Statin side effects are more troubling than a new paper admits

 Statin side effects are more troubling than a new paper admits

A review published in the Lancet argues that the negative side effects of statins are widely exaggerated. (The paper, however, has its flaws — see our expert analysis below). The review, led by the Clinical Trial Service Unit at the University of Oxford, looked at data on 10,000 patients taking an average of 40mg of statins daily over five years. It was found that within the sample population, there were between 50 and 100 cases of negative side effects such as muscle pain or liver damage. However, the drugs were found to lower cholesterol levels sufficiently to prevent over 1,000 ‘major cardiovascular events, such as strokes and heart attacks in patients who had cardiovascular disease and 500 in people who were merely at risk of the disease due to age or illness, out of the 10,000 patients looked at.

Another finding of the review is that people who know they are taking statins are more likely to report negative side effects. In randomized masked trials, the incident level was lower. The study’s lead author, Professor Rory Collins, said: ‘Our review shows that the numbers of people who avoid heart attacks and strokes by taking statin therapy are very much larger than the numbers who have side effects with it. ‘In addition, whereas most of the side effects can be reversed with no residual effects by stopping the statin, the effects of a heart attack or stroke not being prevented are irreversible and can be devastating. Consequently, there is a serious cost to public health from making misleading claims about high side effect rates that inappropriately dissuade people from taking statin therapy despite the proven benefits.’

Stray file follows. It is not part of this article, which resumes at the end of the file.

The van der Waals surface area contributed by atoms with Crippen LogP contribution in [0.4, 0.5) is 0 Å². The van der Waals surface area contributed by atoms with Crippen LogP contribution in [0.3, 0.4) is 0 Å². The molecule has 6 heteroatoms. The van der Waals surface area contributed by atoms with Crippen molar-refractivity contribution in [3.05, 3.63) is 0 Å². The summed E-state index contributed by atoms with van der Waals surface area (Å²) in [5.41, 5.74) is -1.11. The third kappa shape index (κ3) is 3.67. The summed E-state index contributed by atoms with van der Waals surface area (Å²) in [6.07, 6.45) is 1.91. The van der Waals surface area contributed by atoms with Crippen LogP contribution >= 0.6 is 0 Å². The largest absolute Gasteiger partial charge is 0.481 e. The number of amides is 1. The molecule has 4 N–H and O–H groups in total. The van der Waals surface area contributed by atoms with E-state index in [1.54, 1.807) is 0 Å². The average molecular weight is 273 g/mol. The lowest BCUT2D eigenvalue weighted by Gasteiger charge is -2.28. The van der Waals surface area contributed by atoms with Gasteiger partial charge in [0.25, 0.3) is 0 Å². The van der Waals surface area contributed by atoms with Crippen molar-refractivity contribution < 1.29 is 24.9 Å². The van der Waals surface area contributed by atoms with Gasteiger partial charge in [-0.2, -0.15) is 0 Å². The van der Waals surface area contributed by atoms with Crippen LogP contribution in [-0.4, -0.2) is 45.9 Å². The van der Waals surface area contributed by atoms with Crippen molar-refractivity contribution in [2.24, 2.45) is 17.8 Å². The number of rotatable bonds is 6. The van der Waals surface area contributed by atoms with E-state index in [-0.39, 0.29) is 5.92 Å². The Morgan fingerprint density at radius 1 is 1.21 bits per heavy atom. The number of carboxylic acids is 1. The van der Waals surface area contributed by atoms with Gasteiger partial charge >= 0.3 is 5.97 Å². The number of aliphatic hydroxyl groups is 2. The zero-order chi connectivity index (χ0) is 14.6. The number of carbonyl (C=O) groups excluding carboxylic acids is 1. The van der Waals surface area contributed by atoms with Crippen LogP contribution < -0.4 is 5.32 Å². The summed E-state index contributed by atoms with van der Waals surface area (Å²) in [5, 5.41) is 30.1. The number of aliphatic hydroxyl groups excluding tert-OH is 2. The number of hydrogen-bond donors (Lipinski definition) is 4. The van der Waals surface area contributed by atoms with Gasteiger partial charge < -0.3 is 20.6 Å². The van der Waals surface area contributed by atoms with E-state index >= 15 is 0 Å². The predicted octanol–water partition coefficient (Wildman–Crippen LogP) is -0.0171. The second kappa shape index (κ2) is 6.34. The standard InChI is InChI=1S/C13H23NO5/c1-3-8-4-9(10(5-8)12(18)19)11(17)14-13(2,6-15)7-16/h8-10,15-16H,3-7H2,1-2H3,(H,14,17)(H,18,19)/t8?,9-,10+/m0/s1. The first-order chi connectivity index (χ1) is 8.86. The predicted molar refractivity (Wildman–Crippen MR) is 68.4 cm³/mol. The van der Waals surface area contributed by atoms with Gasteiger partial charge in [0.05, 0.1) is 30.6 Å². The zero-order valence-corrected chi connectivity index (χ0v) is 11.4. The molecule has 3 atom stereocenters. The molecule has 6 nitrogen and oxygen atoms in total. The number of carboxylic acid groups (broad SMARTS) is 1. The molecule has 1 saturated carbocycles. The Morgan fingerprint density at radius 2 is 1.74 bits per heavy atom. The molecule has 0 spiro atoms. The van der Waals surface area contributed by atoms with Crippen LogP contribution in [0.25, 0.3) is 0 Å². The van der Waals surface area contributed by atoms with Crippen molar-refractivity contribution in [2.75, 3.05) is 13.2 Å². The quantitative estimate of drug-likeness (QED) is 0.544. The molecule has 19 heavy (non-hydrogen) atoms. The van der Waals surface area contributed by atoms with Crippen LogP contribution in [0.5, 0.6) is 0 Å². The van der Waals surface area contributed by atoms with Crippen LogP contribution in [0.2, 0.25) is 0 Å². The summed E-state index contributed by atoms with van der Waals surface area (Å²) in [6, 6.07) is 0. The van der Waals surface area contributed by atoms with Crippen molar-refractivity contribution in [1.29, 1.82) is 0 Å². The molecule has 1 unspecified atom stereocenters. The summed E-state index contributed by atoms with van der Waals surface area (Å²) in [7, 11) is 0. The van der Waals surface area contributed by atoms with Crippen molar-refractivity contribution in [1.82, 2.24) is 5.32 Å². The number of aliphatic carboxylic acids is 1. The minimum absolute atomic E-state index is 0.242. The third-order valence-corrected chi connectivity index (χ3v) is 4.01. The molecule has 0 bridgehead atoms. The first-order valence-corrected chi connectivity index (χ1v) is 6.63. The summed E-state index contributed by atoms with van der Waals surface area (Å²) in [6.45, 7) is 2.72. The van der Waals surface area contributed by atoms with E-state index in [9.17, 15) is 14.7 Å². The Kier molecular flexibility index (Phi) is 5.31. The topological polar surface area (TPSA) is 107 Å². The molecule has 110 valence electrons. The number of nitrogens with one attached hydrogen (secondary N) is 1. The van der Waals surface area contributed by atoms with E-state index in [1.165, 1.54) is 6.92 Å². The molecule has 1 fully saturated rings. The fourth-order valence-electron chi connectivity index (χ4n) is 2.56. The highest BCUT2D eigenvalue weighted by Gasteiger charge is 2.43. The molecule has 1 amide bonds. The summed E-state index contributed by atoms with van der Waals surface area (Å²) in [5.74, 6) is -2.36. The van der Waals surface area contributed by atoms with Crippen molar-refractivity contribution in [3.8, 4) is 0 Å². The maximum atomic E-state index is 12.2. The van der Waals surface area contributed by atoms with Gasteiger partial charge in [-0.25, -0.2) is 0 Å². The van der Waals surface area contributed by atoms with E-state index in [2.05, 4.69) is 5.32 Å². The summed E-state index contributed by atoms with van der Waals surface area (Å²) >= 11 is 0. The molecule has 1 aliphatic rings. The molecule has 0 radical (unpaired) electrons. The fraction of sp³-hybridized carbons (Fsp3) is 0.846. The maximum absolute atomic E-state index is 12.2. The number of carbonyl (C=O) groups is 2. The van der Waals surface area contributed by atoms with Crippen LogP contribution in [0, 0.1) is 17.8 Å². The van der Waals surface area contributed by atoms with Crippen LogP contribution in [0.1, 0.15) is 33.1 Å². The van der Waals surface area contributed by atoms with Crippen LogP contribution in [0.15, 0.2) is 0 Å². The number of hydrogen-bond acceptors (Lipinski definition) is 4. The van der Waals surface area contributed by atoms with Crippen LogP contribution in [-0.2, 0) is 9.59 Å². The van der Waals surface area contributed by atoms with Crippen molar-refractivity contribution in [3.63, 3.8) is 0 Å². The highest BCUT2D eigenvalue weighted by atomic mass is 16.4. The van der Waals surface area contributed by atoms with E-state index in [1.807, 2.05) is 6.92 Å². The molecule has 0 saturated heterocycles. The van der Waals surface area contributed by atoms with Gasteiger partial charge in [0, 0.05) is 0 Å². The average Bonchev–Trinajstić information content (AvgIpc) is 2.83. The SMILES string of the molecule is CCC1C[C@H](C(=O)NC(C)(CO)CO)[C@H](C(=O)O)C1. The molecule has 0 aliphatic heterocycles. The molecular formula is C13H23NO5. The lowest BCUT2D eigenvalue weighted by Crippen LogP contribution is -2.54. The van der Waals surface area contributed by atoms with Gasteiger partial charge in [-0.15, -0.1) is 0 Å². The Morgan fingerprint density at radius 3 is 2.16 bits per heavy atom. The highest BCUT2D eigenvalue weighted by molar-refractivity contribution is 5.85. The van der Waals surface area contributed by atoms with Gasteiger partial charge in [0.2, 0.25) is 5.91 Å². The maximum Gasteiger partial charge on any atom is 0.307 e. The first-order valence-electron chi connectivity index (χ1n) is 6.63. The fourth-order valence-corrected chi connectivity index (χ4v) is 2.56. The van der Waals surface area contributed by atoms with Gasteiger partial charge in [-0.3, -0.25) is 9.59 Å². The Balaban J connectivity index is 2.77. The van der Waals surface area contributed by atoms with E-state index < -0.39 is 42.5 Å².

Instant analysis

This comprehensive and elegantly written 30-page summary of the evidence appears, at first sight, to lay the statin controversy to rest once and for all. It does, however, raise several concerns.

First, the conflicts of interest of the principal author, Professor Collins, are impressive. The Cholesterol Treatment Trialists’ Collaboration (CTTC), which he heads, has received millions of pounds in funding from pharmaceutical companies and refuses to release its data for independent third-party scrutiny.

The co-authors of the review themselves contributed to the RCTs being reviewed. This is akin to getting architects who designed a building to assess it for design and structural flaws. The long list of industry links revealed at the end of this paper is also concerning, as we know that industry-funded trials are more likely to show positive results My Pro Blog. Though expressed clearly and unambiguously, the results are also incomplete in places.

‘Large-scale evidence from randomized trials shows that each mmol/L reduction in LDL cholesterol with statin therapy produces a proportional reduction of about 25 percent in the rate of major vascular events (coronary deaths, myocardial infarctions, strokes, and coronary revascularisations) during each year (after the first) that it continues to be taken. Consequently, lowering LDL cholesterol by two mmol/L reduces risk by about 45 percent.’ In direct terms, ‘lowering LDL cholesterol … for about five years in 10,000 patients would typically prevent major vascular events in about 1,000 (10 percent) patients at high risk of heart attacks and strokes (e.g., secondary prevention) and 500 (five percent) patients at lower risk (e.g., primary prevention)’. In other words, 90 percent of patients with risk factors for cardiovascular disease and 95 percent of patients without will gain no benefit from statin use over five years.

Dennis Bailey

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